A push for a two-year budget deal that would avoid a government shutdown when funding dries up Dec. 11, is coming from House Speaker John Boehner (R-Ohio) in his final days before he resigns at the end of this week.
The arrangement would designate increases in defense spending as Overseas Contingency Operations funds and would boost civilian agency spending, though not at the levels President Barack Obama requested. Current discretionary spending caps would be raised by $80 billion in exchange for reductions in mandatory portions of the federal budget.
The measure under discussion also would suspend the current $18.1 trillion debt limit through March 2017, avoiding a separate fight over the nation’s borrowing limit, which is set to expire next month. After that, it would be reset by the Treasury Department to reflect borrowing over that time.
But the deal, whose foundations were laid in meetings between White House officials and senior Republican aides over the last several days, met resistance from conservative House members once the details were presented to them Monday night.
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“This is again just the umpteenth time that you have this big, big, huge deal that’ll last for two years and we were told nothing about it,” said Rep. John Fleming (R-La.).
Republican House leaders were still seeking to assuage enough members to ensure the deal’s passage as of Monday evening.
“Let’s declare success,” House Majority Leader Kevin McCarthy (R-Calif.) told Republicans, according to Rep. David Jolly (R-Fla.).
During a town hall meeting with federal employees at the National Institute of Standards and Technology on Oct. 26, Sen. Ben Cardin (D-Md.) said he did not think the government would shut down in December.
“We need, at a minimum, an omnibus budget agreement for this fiscal year that gets rid of sequestration and allows for reasonable growth,” he said. “We have a better than 50-50 shot to get that by Dec. 11. There’s reasonable people currently negotiating, one of which is (Sen.) Barbara Mikulski (D-Md.), so we hope that we’ll be able to get that done.”
Cardin said passing a budget is “the least Congress can do.”
“We need to negotiate a budget that allows you to do your work,” Cardin said. “Because if you can do your work, our economy is going to grow, and we’re going to get more jobs, and people are going to be happier. When they’re happier, I’m happier.”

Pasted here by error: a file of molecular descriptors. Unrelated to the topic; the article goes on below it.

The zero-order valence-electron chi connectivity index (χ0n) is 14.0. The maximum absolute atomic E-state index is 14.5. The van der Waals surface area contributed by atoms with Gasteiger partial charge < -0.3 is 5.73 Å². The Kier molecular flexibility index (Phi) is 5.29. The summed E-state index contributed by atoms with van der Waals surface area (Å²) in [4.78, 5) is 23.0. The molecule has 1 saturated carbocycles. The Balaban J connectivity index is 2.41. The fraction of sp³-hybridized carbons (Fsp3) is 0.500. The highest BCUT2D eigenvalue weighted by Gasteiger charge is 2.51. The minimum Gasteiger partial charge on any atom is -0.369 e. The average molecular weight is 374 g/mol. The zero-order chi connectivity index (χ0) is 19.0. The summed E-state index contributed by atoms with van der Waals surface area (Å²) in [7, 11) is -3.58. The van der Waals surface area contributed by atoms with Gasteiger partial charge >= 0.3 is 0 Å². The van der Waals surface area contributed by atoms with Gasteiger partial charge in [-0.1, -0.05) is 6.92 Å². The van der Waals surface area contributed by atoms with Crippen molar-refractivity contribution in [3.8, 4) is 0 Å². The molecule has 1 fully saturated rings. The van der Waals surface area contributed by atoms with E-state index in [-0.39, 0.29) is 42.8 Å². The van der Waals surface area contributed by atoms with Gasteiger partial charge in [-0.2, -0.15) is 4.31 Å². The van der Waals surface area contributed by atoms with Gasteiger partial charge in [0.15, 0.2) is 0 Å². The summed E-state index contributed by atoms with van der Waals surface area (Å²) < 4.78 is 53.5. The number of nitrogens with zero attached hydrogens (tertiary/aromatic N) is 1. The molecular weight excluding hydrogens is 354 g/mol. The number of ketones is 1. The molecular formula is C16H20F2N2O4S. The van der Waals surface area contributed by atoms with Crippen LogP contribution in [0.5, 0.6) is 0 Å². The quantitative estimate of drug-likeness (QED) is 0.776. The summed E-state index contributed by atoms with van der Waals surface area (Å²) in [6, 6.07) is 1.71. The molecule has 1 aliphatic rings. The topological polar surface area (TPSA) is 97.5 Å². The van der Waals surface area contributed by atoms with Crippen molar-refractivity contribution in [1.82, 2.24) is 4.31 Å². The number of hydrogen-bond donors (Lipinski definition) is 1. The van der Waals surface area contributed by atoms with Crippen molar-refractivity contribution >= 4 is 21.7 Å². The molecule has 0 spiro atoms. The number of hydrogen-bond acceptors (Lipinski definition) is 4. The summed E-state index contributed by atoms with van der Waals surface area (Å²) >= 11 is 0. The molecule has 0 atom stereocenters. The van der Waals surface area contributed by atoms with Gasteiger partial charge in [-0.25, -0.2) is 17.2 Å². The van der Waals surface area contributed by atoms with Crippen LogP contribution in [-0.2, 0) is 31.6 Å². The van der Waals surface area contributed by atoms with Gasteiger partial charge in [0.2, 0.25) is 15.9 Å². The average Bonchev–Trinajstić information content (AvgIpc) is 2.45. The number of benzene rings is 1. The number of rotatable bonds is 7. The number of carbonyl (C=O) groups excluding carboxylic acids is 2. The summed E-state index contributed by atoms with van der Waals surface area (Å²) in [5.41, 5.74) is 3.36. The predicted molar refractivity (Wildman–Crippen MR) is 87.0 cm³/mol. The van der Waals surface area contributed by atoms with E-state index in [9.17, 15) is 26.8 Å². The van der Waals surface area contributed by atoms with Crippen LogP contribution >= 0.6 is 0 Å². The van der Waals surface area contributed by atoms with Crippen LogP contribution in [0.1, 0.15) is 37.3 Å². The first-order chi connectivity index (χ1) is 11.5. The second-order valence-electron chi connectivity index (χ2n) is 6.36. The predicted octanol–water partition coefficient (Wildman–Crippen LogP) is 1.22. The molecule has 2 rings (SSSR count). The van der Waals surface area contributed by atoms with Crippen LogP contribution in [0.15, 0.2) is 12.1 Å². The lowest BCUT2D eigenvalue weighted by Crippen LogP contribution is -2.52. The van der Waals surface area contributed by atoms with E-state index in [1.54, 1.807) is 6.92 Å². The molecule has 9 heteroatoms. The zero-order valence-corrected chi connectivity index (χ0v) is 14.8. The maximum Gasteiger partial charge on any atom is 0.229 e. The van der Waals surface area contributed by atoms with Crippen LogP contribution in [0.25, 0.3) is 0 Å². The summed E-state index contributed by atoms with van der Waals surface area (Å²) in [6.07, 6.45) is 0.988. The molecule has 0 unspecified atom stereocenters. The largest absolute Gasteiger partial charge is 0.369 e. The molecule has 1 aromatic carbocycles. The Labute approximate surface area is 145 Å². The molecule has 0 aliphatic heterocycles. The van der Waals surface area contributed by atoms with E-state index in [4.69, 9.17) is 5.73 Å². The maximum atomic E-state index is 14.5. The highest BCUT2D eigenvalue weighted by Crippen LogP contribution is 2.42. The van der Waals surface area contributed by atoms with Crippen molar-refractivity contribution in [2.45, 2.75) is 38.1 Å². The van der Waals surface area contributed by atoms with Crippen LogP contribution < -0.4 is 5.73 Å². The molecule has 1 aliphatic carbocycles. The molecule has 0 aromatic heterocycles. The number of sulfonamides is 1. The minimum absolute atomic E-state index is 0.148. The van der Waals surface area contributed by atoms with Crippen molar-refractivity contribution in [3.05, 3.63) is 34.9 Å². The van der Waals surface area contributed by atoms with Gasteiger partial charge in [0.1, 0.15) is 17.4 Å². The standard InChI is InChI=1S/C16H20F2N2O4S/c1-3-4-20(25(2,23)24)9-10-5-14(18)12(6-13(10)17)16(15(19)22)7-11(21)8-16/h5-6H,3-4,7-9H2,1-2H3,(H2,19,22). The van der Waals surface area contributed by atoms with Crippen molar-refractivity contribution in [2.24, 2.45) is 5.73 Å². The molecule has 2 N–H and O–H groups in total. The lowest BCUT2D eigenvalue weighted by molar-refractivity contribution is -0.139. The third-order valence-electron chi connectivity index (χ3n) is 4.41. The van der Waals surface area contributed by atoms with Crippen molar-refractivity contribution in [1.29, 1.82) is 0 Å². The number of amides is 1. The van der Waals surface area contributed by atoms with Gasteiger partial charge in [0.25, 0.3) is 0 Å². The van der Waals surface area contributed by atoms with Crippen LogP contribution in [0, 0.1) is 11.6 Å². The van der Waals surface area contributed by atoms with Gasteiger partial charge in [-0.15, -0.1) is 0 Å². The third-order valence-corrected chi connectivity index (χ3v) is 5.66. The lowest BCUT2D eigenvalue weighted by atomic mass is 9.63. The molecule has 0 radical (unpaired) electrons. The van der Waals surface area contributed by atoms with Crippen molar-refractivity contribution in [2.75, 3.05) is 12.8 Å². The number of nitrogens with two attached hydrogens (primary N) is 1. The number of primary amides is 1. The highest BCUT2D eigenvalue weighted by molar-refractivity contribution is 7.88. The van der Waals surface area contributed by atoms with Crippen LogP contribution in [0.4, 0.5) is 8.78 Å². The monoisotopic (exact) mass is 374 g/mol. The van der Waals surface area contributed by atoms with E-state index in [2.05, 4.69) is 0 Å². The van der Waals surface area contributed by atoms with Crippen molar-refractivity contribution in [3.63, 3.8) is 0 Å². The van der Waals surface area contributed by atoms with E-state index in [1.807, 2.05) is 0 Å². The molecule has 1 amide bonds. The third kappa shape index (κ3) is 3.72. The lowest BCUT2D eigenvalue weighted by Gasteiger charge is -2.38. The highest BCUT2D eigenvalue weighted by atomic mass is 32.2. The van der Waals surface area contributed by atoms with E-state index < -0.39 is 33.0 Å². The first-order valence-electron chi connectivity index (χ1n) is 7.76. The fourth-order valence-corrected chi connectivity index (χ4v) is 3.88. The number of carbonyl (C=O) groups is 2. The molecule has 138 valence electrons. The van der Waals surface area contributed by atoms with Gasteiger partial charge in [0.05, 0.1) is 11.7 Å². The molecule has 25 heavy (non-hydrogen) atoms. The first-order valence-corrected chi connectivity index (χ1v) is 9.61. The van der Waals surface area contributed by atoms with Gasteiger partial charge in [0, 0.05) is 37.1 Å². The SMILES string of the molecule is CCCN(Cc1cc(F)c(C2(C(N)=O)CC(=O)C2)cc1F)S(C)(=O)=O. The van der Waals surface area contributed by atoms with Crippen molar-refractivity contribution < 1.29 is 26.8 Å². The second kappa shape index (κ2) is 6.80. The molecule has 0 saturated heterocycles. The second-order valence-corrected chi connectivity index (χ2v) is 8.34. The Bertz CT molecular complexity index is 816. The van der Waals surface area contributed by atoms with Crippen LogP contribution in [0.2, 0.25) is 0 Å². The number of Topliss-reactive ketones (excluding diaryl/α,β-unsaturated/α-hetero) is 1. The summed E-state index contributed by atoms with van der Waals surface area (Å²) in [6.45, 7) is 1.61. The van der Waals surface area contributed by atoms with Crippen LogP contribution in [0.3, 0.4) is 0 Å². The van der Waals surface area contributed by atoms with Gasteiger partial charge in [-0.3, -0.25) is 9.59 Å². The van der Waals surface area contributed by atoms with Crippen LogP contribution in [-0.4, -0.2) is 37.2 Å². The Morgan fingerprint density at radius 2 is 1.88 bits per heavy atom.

Congress must also raise the borrowing limit — or risk defaulting on its debts for the first time —before Nov. 3. If Congress can’t reach a deal by Oct. 30, the Treasury Department will temporarily stop investing in the Thrift Savings Plan’s G Fund.
“There’s no question there are a lot of discussions taking place,” Cardin told Federal News Radio. “I know there’s a will to make sure we pay our bills and pass an extension. Until it’s done, I’m very nervous about it. It’s way too close. We never should have taken it this close to the edge.”
Cardin held a far-reaching conversation with NIST employees, who looked to the senator for his plans on reviving mass transit benefits and fostering better collaborations with Congress, scientists and researchers.
But most expressed their concerns that years of sequestration, government shutdowns and continuing resolutions have made it difficult to continue their research and attract and recruit new talent to the agency.
Boehner said he was interested in passing a budget deal when he announced his plans last month to resign. The House is expected on Thursday to elect Rep. Paul Ryan (R-Wis.) as speaker.
“We’re just trying to get something done as soon as we can,” Senate Minority Leader Harry Reid (D-Nev.) said Monday as he left the Capitol headed for a lunch hosted by former senators at the Metropolitan Club, where Obama was also to be in attendance.
Asked whether a deal could be announced Monday or Tuesday, Reid said: “We’ll see.”
The Associated Press contributed to this report.